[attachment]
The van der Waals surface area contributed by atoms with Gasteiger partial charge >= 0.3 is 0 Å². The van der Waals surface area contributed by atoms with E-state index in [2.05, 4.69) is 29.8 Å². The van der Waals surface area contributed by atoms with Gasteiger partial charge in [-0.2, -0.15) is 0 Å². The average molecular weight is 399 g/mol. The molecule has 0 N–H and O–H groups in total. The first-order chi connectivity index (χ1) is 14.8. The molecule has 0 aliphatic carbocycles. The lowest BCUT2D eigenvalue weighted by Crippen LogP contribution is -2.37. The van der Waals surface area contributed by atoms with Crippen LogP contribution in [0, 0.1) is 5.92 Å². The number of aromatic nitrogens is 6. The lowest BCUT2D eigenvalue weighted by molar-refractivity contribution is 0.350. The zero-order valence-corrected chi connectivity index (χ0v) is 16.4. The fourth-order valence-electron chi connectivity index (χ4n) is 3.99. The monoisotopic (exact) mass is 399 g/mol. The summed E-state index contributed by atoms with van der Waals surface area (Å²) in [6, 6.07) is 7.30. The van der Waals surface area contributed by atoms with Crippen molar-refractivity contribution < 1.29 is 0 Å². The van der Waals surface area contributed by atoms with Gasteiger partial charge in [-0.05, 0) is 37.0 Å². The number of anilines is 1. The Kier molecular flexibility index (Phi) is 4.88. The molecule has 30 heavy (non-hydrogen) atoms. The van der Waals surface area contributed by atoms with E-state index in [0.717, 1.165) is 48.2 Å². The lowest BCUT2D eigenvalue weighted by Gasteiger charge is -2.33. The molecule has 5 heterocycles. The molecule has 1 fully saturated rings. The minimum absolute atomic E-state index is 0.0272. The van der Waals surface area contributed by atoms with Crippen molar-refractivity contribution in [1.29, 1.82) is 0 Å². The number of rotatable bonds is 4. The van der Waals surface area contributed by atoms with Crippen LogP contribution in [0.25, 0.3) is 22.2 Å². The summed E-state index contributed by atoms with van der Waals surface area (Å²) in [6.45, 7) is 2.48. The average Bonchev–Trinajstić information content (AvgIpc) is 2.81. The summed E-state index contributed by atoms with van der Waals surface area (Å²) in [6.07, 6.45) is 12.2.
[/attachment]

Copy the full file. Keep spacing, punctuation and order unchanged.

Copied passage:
The van der Waals surface area contributed by atoms with Gasteiger partial charge >= 0.3 is 0 Å². The van der Waals surface area contributed by atoms with E-state index in [2.05, 4.69) is 29.8 Å². The van der Waals surface area contributed by atoms with Gasteiger partial charge in [-0.2, -0.15) is 0 Å². The average molecular weight is 399 g/mol. The molecule has 0 N–H and O–H groups in total. The first-order chi connectivity index (χ1) is 14.8. The molecule has 0 aliphatic carbocycles. The lowest BCUT2D eigenvalue weighted by Crippen LogP contribution is -2.37. The van der Waals surface area contributed by atoms with Crippen LogP contribution in [0, 0.1) is 5.92 Å². The number of aromatic nitrogens is 6. The lowest BCUT2D eigenvalue weighted by molar-refractivity contribution is 0.350. The zero-order valence-corrected chi connectivity index (χ0v) is 16.4. The fourth-order valence-electron chi connectivity index (χ4n) is 3.99. The monoisotopic (exact) mass is 399 g/mol. The summed E-state index contributed by atoms with van der Waals surface area (Å²) in [6, 6.07) is 7.30. The van der Waals surface area contributed by atoms with Crippen molar-refractivity contribution < 1.29 is 0 Å². The van der Waals surface area contributed by atoms with Gasteiger partial charge in [-0.05, 0) is 37.0 Å². The number of anilines is 1. The Kier molecular flexibility index (Phi) is 4.88. The molecule has 30 heavy (non-hydrogen) atoms. The van der Waals surface area contributed by atoms with E-state index in [0.717, 1.165) is 48.2 Å². The lowest BCUT2D eigenvalue weighted by Gasteiger charge is -2.33. The molecule has 5 heterocycles. The molecule has 1 fully saturated rings. The minimum absolute atomic E-state index is 0.0272. The van der Waals surface area contributed by atoms with Crippen molar-refractivity contribution in [1.29, 1.82) is 0 Å². The number of rotatable bonds is 4. The van der Waals surface area contributed by atoms with Crippen LogP contribution in [0.25, 0.3) is 22.2 Å². The summed E-state index contributed by atoms with van der Waals surface area (Å²) in [6.45, 7) is 2.48. The average Bonchev–Trinajstić information content (AvgIpc) is 2.81. The summed E-state index contributed by atoms with van der Waals surface area (Å²) in [6.07, 6.45) is 12.2.